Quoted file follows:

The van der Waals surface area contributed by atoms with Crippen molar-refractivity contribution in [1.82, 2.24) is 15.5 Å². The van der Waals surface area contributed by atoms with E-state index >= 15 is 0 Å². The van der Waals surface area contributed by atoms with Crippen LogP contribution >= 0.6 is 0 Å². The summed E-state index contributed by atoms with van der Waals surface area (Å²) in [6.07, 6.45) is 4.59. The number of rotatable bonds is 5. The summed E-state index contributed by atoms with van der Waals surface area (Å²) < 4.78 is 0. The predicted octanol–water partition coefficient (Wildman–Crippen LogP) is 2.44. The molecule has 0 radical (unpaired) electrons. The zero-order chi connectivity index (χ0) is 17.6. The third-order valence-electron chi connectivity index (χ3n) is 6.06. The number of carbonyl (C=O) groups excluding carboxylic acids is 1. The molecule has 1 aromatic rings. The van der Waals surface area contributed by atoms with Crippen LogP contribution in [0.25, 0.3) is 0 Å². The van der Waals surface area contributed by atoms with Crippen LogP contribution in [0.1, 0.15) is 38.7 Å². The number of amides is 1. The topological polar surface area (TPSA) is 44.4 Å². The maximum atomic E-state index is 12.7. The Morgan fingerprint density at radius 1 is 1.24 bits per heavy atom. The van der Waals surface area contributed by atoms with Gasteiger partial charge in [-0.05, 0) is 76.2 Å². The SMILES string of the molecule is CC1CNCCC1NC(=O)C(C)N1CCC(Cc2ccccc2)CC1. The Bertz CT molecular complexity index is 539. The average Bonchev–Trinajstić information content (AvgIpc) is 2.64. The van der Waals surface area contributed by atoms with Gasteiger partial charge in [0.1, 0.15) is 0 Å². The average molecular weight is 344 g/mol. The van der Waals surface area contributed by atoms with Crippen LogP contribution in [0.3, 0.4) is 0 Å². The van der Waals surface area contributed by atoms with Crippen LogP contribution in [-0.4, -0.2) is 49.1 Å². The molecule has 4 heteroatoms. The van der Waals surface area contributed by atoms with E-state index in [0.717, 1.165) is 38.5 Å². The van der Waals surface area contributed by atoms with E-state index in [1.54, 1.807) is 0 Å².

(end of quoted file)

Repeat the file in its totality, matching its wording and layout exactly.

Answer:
The van der Waals surface area contributed by atoms with Crippen molar-refractivity contribution in [1.82, 2.24) is 15.5 Å². The van der Waals surface area contributed by atoms with E-state index >= 15 is 0 Å². The van der Waals surface area contributed by atoms with Crippen LogP contribution >= 0.6 is 0 Å². The summed E-state index contributed by atoms with van der Waals surface area (Å²) in [6.07, 6.45) is 4.59. The number of rotatable bonds is 5. The summed E-state index contributed by atoms with van der Waals surface area (Å²) < 4.78 is 0. The predicted octanol–water partition coefficient (Wildman–Crippen LogP) is 2.44. The molecule has 0 radical (unpaired) electrons. The zero-order chi connectivity index (χ0) is 17.6. The third-order valence-electron chi connectivity index (χ3n) is 6.06. The number of carbonyl (C=O) groups excluding carboxylic acids is 1. The molecule has 1 aromatic rings. The van der Waals surface area contributed by atoms with Crippen LogP contribution in [0.25, 0.3) is 0 Å². The van der Waals surface area contributed by atoms with Crippen LogP contribution in [0.1, 0.15) is 38.7 Å². The number of amides is 1. The topological polar surface area (TPSA) is 44.4 Å². The maximum atomic E-state index is 12.7. The Morgan fingerprint density at radius 1 is 1.24 bits per heavy atom. The van der Waals surface area contributed by atoms with Gasteiger partial charge in [-0.05, 0) is 76.2 Å². The SMILES string of the molecule is CC1CNCCC1NC(=O)C(C)N1CCC(Cc2ccccc2)CC1. The Bertz CT molecular complexity index is 539. The average Bonchev–Trinajstić information content (AvgIpc) is 2.64. The van der Waals surface area contributed by atoms with Gasteiger partial charge in [0.1, 0.15) is 0 Å². The average molecular weight is 344 g/mol. The van der Waals surface area contributed by atoms with Crippen LogP contribution in [0.3, 0.4) is 0 Å². The van der Waals surface area contributed by atoms with Crippen LogP contribution in [-0.4, -0.2) is 49.1 Å². The molecule has 4 heteroatoms. The van der Waals surface area contributed by atoms with E-state index in [0.717, 1.165) is 38.5 Å². The van der Waals surface area contributed by atoms with E-state index in [1.54, 1.807) is 0 Å².